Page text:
It was not as well developed as Manichaeism but it filled the need of children to believe that they were on the side that played the game squarely and fairly, and that the outcome was, therefore, assuredly in their favour. That we never doubted.

Just as the wart dictated who and what we were, so the cinema’s programme determined who we pretended to be in our thirst for more release than the glittering images on the screen had provided. The reality of a nation on a war footing, with almost daily reports of the death by enemy action of someone we knew, or who was related to someone we knew, chastened and sobered us for most of our young lives.

I was not afraid of what might come even on nights when the Luftwaffe paid us their courtesy visits and left munitions behind them. If my boyhood companions went in fear, it was unspoken and unrecognisable. It is likely that the case was that our ignorance allowed us our bliss. Children were largely shielded from war’s major anxieties, whilst not altogether ignorant of the appalling events that plunged the world into this grievous conflict.

Our play on the broad steps of the lending library helped to distance us from some of war’s realities at the same time as it provided us with amusement and the opportunity to entertain others, then it was useful. Its usefulness was limited by the fact that we did not learn first-hand how much war hurt people physically, emotionally, and spiritually, because whenever we were shot or tortured we were immediately raised to life and healed as surely as if we were in Valhalla rather than Camelot.

Regardless of the numbers of cowboys, Indians, knights, Saxons, Normans, cavaliers, and other men at war who withered in our skirmishes, however crimson-soaked the stone stairway grew with blood, no matter how deep ran the gore in the gutters of Ramsden Street, when the irresistible aroma of our favourite chip shop sounded itsbugle call for us to buy three penno’rth of chips, we lay down our arms heaping them up against the mounds of the slain, and turned towards home sucking salty vinegared fingers, the battlefield and its neighbouring streets became as clean and clear as if nothing at all had happened in that place that night.

That was the best thing about our comic wars: we could stop them whenever we felt like it, and, win or lose, no one was the worse for it. What a pity that sometimes we are not brave enough to end our wars and assume the roles of peacemakers and binders of wounds. How sad that sometimes we coerce rather than amuse. How tragic that those we kill do not rise at the end of play and return to their families, but are left to lie in the silence of death on blood soaked soil as a testimonies to our failure.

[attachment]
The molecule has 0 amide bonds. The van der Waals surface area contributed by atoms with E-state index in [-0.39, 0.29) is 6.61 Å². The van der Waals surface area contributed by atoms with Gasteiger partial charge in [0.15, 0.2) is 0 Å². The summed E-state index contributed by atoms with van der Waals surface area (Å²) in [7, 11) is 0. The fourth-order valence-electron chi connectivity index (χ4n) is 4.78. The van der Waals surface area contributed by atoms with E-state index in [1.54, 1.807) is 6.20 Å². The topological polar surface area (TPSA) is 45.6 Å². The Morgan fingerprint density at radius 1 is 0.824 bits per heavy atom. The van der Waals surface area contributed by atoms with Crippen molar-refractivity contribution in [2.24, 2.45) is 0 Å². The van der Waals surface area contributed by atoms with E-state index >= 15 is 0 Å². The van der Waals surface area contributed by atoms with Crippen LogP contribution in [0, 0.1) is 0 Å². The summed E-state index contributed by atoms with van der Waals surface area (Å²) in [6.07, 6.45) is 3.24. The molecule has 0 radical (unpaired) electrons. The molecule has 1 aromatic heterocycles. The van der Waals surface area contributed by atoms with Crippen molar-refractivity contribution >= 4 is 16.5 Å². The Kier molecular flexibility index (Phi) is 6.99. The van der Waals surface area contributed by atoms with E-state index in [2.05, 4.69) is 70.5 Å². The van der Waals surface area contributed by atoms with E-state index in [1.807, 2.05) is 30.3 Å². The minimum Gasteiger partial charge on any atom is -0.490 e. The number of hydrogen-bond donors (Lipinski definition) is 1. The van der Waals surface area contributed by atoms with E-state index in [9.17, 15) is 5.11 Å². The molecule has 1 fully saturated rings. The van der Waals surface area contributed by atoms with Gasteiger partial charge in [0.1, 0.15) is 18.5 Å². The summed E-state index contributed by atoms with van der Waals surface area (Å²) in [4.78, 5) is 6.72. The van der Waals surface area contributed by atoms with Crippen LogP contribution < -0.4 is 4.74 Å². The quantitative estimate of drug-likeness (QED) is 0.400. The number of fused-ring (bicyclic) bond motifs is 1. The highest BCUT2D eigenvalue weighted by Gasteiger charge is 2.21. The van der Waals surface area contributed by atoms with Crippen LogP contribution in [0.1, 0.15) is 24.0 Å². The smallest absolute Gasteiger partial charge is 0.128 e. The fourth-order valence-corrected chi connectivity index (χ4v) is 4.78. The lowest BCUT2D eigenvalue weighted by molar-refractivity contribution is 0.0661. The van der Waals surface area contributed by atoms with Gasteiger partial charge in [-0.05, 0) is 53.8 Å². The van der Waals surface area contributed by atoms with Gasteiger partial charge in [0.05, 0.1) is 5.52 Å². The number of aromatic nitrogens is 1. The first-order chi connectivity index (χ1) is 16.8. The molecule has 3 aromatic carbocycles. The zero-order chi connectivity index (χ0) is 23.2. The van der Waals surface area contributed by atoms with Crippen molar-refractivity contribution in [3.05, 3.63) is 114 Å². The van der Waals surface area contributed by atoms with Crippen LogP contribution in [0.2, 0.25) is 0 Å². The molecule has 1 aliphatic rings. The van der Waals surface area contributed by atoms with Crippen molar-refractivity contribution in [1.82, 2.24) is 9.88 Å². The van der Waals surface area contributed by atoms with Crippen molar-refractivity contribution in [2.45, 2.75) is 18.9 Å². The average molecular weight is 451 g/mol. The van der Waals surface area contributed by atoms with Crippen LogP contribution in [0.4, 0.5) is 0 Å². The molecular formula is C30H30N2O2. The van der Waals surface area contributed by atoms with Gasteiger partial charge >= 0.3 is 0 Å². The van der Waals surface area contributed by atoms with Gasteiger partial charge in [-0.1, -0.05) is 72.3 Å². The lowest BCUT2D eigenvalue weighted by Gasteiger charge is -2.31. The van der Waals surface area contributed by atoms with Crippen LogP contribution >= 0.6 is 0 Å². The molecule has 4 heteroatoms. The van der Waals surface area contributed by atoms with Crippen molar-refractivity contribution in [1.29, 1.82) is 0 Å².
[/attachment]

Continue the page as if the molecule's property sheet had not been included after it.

During the War, newspapers carried a specialty called the “Watchbird.” The Watchbird was meant to steer us away from anything that could damage morale or give succour to our enemies. A typical one was, “This is a watchbird watching a squanderer, this is a watchbird watching you. Were you a squanderer today?”

The little creature’s invitation to self-examination was an echo of the Beatitudes where the characteristics of agreeable social and spiritual responsibilities were plainly presented. Most of us didn’t realise that we could do or say anything detrimental to our whole society, but the watchbird made us consider that possibility.

Shakespeare said,

“All the world's a stage,
And all the men and women merely players:
They have their exits and their entrances;
And one man in his time plays many parts.”

When duty sounds the call to arms we must act as sturdy resisters of corrupt forces and as protectors of individual and collective liberties. Wordsworth called duty the, “stern daughter of the voice of God,” and so it must be irresistible. But the same voice calls us to spread peace abroad wherever and whenever we can.

It is one thing to accept the categories that have been historically and socially determined for us, but it is much preferred that we continually question the tenor of our lives and contributions to the common good. We can change our lives when we realise that what we are is often at odds with the best interests of family, community, nation, the wide world, and the humanity with whom we share it.

The mewing excuse, “That’s just the way I am,” falls short of taking responsibility as adults for the parts we play, and exposes wrong-headed selfishness that cares nothing about others. As my good friend once remarked, “I cannot save the whole world,” and none of us can, but if we lift where we stand, and reform ourselves from selfish habits and pursuits, we can make meaningful contributions that will benefit others, and help us fulfil one of life’s major aims, that of playing the best part we can for as long as we strut our stuff.

Young David O McKay was impressed when he read inscribed in the wall of a house in Scotland, "What-e'er Thou Art, Act Well Thy Part." He made them the watchwords of his life, remembering always that the part he played was of his own choosing. And this holds true whether our stage is international politics, big business, the field of education, the factory, the office, at home, in a cardboard box, or on the steps of Huddersfield’s magnificent Public Library.

Although passing strangers might have difficulty determining the identity of our characters as we pass by them in stately or cavorting fashion, we should never be in doubt as to who we are, the temper of our characters, the impeccable quality of our core principles, and the demands of our vocations. Nor should we ever act or speak as if we have forgotten them.